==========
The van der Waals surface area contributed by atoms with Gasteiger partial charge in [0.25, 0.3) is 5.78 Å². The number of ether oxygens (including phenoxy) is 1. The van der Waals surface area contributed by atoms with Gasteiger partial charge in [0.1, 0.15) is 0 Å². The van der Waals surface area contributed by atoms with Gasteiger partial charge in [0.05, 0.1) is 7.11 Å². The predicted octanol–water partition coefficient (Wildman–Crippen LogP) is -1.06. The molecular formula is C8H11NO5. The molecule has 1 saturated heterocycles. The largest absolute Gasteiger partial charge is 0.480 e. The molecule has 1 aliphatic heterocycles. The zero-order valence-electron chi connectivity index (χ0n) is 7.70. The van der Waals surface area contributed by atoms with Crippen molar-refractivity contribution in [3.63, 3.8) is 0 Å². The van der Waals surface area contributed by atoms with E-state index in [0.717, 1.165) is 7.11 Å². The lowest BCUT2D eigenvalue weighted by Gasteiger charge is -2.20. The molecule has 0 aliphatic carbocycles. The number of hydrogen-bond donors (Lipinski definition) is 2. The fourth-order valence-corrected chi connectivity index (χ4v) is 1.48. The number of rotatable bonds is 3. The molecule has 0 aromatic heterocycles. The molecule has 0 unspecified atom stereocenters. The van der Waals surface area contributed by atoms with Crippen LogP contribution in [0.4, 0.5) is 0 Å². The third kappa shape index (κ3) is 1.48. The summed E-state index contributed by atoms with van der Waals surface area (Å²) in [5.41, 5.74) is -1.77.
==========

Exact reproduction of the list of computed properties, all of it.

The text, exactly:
The van der Waals surface area contributed by atoms with Gasteiger partial charge in [0.25, 0.3) is 5.78 Å². The number of ether oxygens (including phenoxy) is 1. The van der Waals surface area contributed by atoms with Gasteiger partial charge in [0.1, 0.15) is 0 Å². The van der Waals surface area contributed by atoms with Gasteiger partial charge in [0.05, 0.1) is 7.11 Å². The predicted octanol–water partition coefficient (Wildman–Crippen LogP) is -1.06. The molecular formula is C8H11NO5. The molecule has 1 saturated heterocycles. The largest absolute Gasteiger partial charge is 0.480 e. The molecule has 1 aliphatic heterocycles. The zero-order valence-electron chi connectivity index (χ0n) is 7.70. The van der Waals surface area contributed by atoms with Crippen molar-refractivity contribution in [3.63, 3.8) is 0 Å². The van der Waals surface area contributed by atoms with E-state index in [0.717, 1.165) is 7.11 Å². The lowest BCUT2D eigenvalue weighted by Gasteiger charge is -2.20. The molecule has 0 aliphatic carbocycles. The number of hydrogen-bond donors (Lipinski definition) is 2. The fourth-order valence-corrected chi connectivity index (χ4v) is 1.48. The number of rotatable bonds is 3. The molecule has 0 aromatic heterocycles. The molecule has 0 unspecified atom stereocenters. The van der Waals surface area contributed by atoms with Crippen LogP contribution in [0.4, 0.5) is 0 Å². The third kappa shape index (κ3) is 1.48. The summed E-state index contributed by atoms with van der Waals surface area (Å²) in [5.41, 5.74) is -1.77.